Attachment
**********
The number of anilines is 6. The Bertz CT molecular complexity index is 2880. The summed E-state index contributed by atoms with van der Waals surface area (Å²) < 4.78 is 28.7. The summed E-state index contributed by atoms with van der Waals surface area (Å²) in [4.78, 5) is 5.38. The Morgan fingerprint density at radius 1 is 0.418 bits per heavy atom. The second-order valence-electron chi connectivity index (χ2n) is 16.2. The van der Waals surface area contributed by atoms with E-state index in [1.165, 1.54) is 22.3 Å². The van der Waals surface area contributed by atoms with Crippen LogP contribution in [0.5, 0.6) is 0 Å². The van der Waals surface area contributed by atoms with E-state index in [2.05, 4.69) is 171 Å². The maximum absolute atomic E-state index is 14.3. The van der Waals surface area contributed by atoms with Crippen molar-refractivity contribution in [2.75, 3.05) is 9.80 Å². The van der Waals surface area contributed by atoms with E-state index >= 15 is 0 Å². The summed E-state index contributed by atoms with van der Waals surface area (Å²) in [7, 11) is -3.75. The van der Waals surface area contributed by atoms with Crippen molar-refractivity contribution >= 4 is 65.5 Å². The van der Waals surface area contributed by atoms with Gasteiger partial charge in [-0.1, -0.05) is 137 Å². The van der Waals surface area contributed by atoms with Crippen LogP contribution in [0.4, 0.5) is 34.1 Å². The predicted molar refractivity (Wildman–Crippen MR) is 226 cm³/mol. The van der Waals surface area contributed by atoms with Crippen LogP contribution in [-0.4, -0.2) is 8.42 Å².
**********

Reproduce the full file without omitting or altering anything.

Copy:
The number of anilines is 6. The Bertz CT molecular complexity index is 2880. The summed E-state index contributed by atoms with van der Waals surface area (Å²) < 4.78 is 28.7. The summed E-state index contributed by atoms with van der Waals surface area (Å²) in [4.78, 5) is 5.38. The Morgan fingerprint density at radius 1 is 0.418 bits per heavy atom. The second-order valence-electron chi connectivity index (χ2n) is 16.2. The van der Waals surface area contributed by atoms with E-state index in [1.165, 1.54) is 22.3 Å². The van der Waals surface area contributed by atoms with Crippen LogP contribution in [0.5, 0.6) is 0 Å². The van der Waals surface area contributed by atoms with E-state index in [2.05, 4.69) is 171 Å². The maximum absolute atomic E-state index is 14.3. The van der Waals surface area contributed by atoms with Crippen molar-refractivity contribution in [2.75, 3.05) is 9.80 Å². The van der Waals surface area contributed by atoms with E-state index >= 15 is 0 Å². The summed E-state index contributed by atoms with van der Waals surface area (Å²) in [7, 11) is -3.75. The van der Waals surface area contributed by atoms with Crippen molar-refractivity contribution >= 4 is 65.5 Å². The van der Waals surface area contributed by atoms with Gasteiger partial charge in [-0.1, -0.05) is 137 Å². The van der Waals surface area contributed by atoms with Crippen LogP contribution in [0.4, 0.5) is 34.1 Å². The predicted molar refractivity (Wildman–Crippen MR) is 226 cm³/mol. The van der Waals surface area contributed by atoms with Crippen LogP contribution in [-0.4, -0.2) is 8.42 Å².